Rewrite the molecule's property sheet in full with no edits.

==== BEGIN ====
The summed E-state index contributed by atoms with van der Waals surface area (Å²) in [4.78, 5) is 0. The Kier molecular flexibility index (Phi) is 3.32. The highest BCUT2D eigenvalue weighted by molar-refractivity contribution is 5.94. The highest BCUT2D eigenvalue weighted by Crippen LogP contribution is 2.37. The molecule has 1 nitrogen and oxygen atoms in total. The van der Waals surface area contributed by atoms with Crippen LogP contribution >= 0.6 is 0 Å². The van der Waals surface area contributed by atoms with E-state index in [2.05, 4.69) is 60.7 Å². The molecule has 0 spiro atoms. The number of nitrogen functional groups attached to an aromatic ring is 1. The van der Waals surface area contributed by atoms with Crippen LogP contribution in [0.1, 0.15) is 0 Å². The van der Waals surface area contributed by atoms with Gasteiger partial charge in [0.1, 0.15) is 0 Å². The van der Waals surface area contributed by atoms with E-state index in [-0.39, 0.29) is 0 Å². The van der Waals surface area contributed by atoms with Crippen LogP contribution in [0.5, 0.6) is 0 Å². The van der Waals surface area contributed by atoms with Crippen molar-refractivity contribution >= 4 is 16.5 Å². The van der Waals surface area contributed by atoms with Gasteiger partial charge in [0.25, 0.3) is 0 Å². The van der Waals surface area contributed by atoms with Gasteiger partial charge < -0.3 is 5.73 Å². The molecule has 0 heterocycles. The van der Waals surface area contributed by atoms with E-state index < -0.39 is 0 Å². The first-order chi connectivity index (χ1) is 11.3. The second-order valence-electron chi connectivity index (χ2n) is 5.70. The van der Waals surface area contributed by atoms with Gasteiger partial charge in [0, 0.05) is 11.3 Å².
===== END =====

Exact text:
The summed E-state index contributed by atoms with van der Waals surface area (Å²) in [4.78, 5) is 0. The Kier molecular flexibility index (Phi) is 3.32. The highest BCUT2D eigenvalue weighted by molar-refractivity contribution is 5.94. The highest BCUT2D eigenvalue weighted by Crippen LogP contribution is 2.37. The molecule has 1 nitrogen and oxygen atoms in total. The van der Waals surface area contributed by atoms with Crippen LogP contribution >= 0.6 is 0 Å². The van der Waals surface area contributed by atoms with E-state index in [2.05, 4.69) is 60.7 Å². The molecule has 0 spiro atoms. The number of nitrogen functional groups attached to an aromatic ring is 1. The van der Waals surface area contributed by atoms with Crippen LogP contribution in [0.1, 0.15) is 0 Å². The van der Waals surface area contributed by atoms with Gasteiger partial charge in [0.1, 0.15) is 0 Å². The van der Waals surface area contributed by atoms with E-state index in [-0.39, 0.29) is 0 Å². The van der Waals surface area contributed by atoms with Crippen LogP contribution in [0.5, 0.6) is 0 Å². The van der Waals surface area contributed by atoms with Crippen molar-refractivity contribution >= 4 is 16.5 Å². The van der Waals surface area contributed by atoms with Gasteiger partial charge in [0.25, 0.3) is 0 Å². The van der Waals surface area contributed by atoms with Gasteiger partial charge < -0.3 is 5.73 Å². The molecule has 0 heterocycles. The van der Waals surface area contributed by atoms with E-state index < -0.39 is 0 Å². The first-order chi connectivity index (χ1) is 11.3. The second-order valence-electron chi connectivity index (χ2n) is 5.70. The van der Waals surface area contributed by atoms with Gasteiger partial charge in [0, 0.05) is 11.3 Å².